Future of Learning Top Reads for week of Sep 9 2019

The Strategic Planning Edition…


“Why Complexity Sells,” by Morgan Housel, on the Collaborative Fund blog

“1. Simplicity feels like an easy walk. Complexity feels like mental CrossFit.

“2. Length is often the only thing that can signal effort and thoughtfulness.

“3. Things you don’t understand create a mystique around people who do.

“4. Complexity gives a comforting impression of control, while simplicity is hard to distinguish from cluelessness.”

Why does this matter to the future of learning?

Let’s include one more:

5. Politics makes it easier to sell a list that contains everything rather than to make hard decisions.

Schools should think long and hard about having more than three goals in their strategic plan.

Complexity will challenge your ability to align the community, while simplicity will facilitate alignment.


“Measure Education Inputs, Too,” by Orly Friedman, on Education Next

“There are at least three distinct reasons for measuring inputs in addition to outputs. The first is to prevent misguided strategies for raising the outputs. Think about a person hoping to lose weight. A person could attempt to lose weight and stay focused strictly on the output, the number on the scale. Perhaps the goal is to lose ten pounds. The most efficient way to do that would be to fast for a few days or sweat off a few pounds in back-to-back Soul Cycle classes. The goal might be achieved, but only temporarily — much like students who are great at cramming for tests, but who retain a negligible amount when retested a few months later. This cramming, which is standard operating procedure in schools, is incentivized by a system whose sole concern is on outputs.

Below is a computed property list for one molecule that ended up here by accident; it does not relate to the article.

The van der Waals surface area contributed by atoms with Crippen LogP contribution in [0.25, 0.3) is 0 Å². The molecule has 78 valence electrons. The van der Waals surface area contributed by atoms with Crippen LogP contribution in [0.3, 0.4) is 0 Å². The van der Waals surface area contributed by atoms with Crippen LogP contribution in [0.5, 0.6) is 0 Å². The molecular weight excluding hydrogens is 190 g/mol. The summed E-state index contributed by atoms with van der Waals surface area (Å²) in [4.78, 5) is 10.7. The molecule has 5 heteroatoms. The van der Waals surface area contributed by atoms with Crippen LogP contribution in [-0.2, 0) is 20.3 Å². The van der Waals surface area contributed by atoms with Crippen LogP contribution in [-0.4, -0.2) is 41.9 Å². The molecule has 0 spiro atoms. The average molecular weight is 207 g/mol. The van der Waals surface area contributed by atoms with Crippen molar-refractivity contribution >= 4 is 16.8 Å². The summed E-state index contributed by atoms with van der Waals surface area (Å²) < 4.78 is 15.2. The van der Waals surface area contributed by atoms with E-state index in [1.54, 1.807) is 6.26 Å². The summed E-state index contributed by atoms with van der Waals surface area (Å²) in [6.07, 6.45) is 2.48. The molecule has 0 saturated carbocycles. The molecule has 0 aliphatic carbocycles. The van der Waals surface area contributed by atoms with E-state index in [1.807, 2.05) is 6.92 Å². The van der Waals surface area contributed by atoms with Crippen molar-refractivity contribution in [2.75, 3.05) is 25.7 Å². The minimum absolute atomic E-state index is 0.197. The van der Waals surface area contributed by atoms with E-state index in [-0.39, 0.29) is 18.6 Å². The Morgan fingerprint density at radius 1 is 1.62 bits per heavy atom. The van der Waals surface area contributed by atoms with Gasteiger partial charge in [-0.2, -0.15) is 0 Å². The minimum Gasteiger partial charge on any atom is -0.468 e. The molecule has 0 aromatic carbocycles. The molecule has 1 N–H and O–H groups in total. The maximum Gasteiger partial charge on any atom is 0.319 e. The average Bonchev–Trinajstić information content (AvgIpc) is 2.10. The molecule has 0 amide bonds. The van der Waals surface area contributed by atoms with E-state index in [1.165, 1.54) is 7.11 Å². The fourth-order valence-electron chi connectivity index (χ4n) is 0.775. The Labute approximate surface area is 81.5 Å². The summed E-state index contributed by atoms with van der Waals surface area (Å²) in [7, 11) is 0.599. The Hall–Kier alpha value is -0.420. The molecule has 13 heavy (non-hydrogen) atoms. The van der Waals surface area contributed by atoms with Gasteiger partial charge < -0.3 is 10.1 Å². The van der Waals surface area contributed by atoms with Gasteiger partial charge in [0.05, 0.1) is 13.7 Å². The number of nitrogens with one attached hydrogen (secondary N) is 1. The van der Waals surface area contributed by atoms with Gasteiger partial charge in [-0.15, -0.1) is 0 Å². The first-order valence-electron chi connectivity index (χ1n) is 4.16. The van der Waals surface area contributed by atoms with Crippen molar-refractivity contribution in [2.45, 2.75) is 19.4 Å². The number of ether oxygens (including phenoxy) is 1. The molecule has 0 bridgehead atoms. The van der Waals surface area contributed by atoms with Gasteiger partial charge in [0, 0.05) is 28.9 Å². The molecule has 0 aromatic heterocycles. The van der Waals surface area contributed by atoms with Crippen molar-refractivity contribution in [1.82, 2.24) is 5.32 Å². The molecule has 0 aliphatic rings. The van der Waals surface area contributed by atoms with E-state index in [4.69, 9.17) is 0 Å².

“A second reason to measure inputs along with outputs is to facilitate learning about which inputs work. When you measure inputs, you start with a hypothesis about how change happens. In the weight-loss analogy, a person might believe that he loses weight when he shifts to a diet low in fat and sugar and is active for an hour a day. His success would be measured by the quality of what he is putting in his body. His weight would be a source of information that might cause him to adjust his inputs, but the weight is not what he is judged on; it is the quality of the inputs that constitutes whether he is succeeding or not. In this example, and in the case of educators, scores become a metric for internal information rather than external validation. The end result still has a role to play — it’s just not for the funder, district office, or state to use as the main grounds for judgment. It’s for the organization or individual to learn from and adjust around in a cycle of continuous learning and improvement. […]

“A third reason to measure inputs in addition to outputs is that some outputs are difficult to measure. Some social-emotional skills, for example, are not easily quantified. To be sure, it can sometimes be complicated to collect the data around inputs, too, but the magic of what happens in schools is not a simple matter.”